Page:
The Cost of Resistance

By Chris Hedges and cross-posted from Truth Dig

Resistance entails suffering. It requires self-sacrifice. It accepts that we may be destroyed. It is not rational. It is not about the pursuit of happiness. It is about the pursuit of freedom. Resistance accepts that even if we fail, there is an inner freedom that comes with defiance, and perhaps this is the only freedom, and true happiness, we will ever know. To resist evil is the highest achievement of human life. It is the supreme act of love. It is to carry the cross, as the theologian James Cone reminds us, and to be acutely aware that what we are carrying is also what we will die upon.

Most of those who resist—Sitting Bull, Emma Goldman, Malcolm X and Martin Luther King Jr.—are defeated, at least in the cold calculation of the powerful. The final, and perhaps most important quality of resistance, as Cone writes, is that it “inverts the world’s value system.” Hope rises up out of defeat. Those who resist stand, regardless of the cost, with the crucified. This is their magnificence and their power.

The seductive inducements to conformity—money, fame, prizes, generous grants, huge book contracts, hefty lecture fees, important academic and political positions and a public platform—are scorned by those who resist. The rebel does not define success the way the elites define success. Those who resist refuse to kneel before the idols of mass culture and the power elites. They are not trying to get rich. They do not want to be part of the inner circle of the powerful. They accept that when you stand with the oppressed you get treated like the oppressed.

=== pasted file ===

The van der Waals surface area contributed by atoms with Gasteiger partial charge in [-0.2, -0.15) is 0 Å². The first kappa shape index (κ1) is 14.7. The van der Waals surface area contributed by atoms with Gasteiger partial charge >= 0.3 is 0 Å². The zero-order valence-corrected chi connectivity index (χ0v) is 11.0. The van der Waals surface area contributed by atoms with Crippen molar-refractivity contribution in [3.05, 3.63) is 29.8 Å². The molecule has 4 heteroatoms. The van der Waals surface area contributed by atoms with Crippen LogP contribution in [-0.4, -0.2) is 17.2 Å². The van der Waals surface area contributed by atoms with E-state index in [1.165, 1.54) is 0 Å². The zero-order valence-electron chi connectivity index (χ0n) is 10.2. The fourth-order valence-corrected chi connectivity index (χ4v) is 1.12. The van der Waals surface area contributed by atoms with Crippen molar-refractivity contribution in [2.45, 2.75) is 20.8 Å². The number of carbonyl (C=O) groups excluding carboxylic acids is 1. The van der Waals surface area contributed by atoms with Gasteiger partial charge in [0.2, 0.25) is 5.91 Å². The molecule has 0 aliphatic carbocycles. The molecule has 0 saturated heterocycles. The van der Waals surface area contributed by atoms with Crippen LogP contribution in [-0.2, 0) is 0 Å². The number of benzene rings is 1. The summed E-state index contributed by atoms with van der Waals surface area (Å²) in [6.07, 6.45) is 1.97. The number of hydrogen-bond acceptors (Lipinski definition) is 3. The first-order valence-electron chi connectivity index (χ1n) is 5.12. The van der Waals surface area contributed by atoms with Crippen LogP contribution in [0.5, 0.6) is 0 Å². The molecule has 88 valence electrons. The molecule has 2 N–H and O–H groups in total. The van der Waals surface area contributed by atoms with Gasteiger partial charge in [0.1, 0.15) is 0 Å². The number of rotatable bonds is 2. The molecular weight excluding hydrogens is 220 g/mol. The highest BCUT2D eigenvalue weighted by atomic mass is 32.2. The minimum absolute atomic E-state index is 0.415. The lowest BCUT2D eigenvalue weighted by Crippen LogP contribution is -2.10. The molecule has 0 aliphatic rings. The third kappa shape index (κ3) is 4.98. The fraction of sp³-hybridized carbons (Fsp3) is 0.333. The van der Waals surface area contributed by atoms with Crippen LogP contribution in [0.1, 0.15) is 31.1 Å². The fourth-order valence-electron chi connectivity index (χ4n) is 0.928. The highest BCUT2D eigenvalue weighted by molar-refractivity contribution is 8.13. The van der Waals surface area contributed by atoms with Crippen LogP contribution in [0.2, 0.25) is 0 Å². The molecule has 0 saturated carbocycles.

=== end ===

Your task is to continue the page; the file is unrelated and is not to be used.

The inversion of the world’s value system makes freedom possible. Those who resist are free not because they have attained many things or high positions, but because they have so few needs. They sever the shackles used to keep most people enslaved. And this is why the elites fear them. The elites can crush them physically, but they cannot buy them off.

The power elites attempt to discredit those who resist. They force them to struggle to make an income. They push them to the margins of society. They write them out of the official narrative. They deny them the symbols of status. They use the compliant liberal class to paint them as unreasonable and utopian.

Resistance is not, fundamentally, political. It is cultural. It is about finding meaning and expression in the transcendent and the incongruities of life. Music, poetry, theater and art sustain resistance by giving expression to the nobility of rebellion against the overwhelming forces, what the ancient Greeks called fortuna, which can never ultimately be overcome. Art celebrates the freedom and dignity of those who defy malignant evil. Victory is not inevitable, or at least not victory as defined by the powerful. Yet in every act of rebellion we are free. It was the raw honesty of the blues, spirituals and work chants that made it possible for African-Americans to endure.

Power is a poison. It does not matter who wields it. The rebel, for this reason, is an eternal heretic. He or she will never fit into any system. The rebel stands with the powerless. There will always be powerless people. There will always be injustice. The rebel will always be an outsider

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